April 29, 2014
The staff of the Committee on Open Government is authorized to issue advisory opinions. The ensuing staff advisory opinion is based solely upon the facts presented in your correspondence.
This is in response to your request for an advisory opinion regarding application of the Open Meetings Law to certain gatherings of the Board of the City of Lockport Housing Authority. Specifically, you questioned the Board’s practice of holding the meeting in a locked room, requiring persons to identify themselves before being told of the time and place of an upcoming meeting, and notice of Board meetings generally. You included a photograph of a notice stating “City of Lockport Housing Authority Board Meeting Scheduled for 3:00 p.m.”.
In a January 29, 2014 response to a related FOIL request, the Executive Director of the Authority indicated as follows: “…we have always posted the meeting day and time on the day of the meeting, at our administration building located at 301 Michigan Street. Otherwise there have been no measures taken to publicize meetings of the Board of Commissioners of the City of Lockport Housing Authority during 2013.”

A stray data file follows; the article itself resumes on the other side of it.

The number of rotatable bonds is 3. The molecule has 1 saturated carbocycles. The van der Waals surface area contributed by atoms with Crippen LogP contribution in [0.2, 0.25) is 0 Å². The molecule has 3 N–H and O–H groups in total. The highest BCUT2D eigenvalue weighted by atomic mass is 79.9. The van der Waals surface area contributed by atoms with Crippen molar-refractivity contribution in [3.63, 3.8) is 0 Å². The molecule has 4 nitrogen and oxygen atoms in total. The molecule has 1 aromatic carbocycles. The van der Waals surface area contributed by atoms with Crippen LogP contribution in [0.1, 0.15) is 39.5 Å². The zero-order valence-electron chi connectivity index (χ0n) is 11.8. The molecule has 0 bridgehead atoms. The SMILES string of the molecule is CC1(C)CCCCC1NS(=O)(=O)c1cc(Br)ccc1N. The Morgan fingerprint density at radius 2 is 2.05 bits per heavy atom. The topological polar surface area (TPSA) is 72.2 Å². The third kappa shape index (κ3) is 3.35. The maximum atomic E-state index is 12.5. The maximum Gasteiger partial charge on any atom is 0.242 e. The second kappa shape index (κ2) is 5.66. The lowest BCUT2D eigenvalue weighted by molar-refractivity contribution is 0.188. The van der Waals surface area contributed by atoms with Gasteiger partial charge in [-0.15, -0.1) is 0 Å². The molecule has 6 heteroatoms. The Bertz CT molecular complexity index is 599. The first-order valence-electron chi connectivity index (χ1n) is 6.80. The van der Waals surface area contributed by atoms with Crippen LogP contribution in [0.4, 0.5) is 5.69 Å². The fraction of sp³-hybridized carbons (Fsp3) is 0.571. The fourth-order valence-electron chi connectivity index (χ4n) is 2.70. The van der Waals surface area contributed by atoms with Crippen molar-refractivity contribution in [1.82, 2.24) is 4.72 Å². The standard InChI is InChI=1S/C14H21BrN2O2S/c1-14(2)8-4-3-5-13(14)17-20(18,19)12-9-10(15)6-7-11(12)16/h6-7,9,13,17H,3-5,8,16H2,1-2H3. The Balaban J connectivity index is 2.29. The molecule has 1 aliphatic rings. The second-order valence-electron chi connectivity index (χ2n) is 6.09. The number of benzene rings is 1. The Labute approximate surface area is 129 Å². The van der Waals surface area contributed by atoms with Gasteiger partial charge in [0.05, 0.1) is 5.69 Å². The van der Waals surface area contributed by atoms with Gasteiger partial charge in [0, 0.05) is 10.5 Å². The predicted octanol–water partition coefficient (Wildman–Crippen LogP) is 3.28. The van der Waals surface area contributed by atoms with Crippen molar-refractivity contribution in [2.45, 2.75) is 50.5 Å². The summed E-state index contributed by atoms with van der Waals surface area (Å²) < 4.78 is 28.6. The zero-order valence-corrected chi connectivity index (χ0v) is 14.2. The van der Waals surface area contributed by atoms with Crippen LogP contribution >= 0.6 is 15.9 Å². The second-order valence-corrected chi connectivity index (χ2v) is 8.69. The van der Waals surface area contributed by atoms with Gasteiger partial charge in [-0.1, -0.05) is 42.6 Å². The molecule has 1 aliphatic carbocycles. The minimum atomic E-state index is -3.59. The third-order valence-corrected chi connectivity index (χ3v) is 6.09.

By correspondence to this office dated February 21, 2014 (copy attached), and subsequent to our notification to the Authority of your request for an advisory opinion, the Executive Director indicated that the Authority is taking measures to comply with Open Meetings Law, including posting meeting notices on bulletin boards, in future newsletters, and sending notice to the local newspaper one week prior to each meeting.
Later in February, you attended a Board meeting, although you were not permitted to enter the locked room until after the meeting was underway, and you were made to leave the room after the Chairman of the Board indicated “We have employee-negotiations to discuss. We are going into Executive Session.” You were then told that you could not have access to meeting minutes for at least a month because “they have to be approved at the next meeting”.
In this regard and as we discussed, it is our opinion that the Board has not acted in compliance with the Open Meetings Law.
First, with respect to the requirements for posting notice of meetings of the Board, we point out §104 of the Open Meetings Law which states that:
“1. Public notice of the time and place of a meeting scheduled at least one week prior thereto shall be given to the news media and shall be conspicuously posted in one or more designated public locations at least seventy-two hours before such meeting.
2. Public notice of the time and place of every other meeting shall be given to the extent practicable, to the news media and shall be conspicuously posted in one or more designated public locations at a reasonable time prior thereto.
3. The public notice provided for by this section shall not be construed to require publication as a legal notice.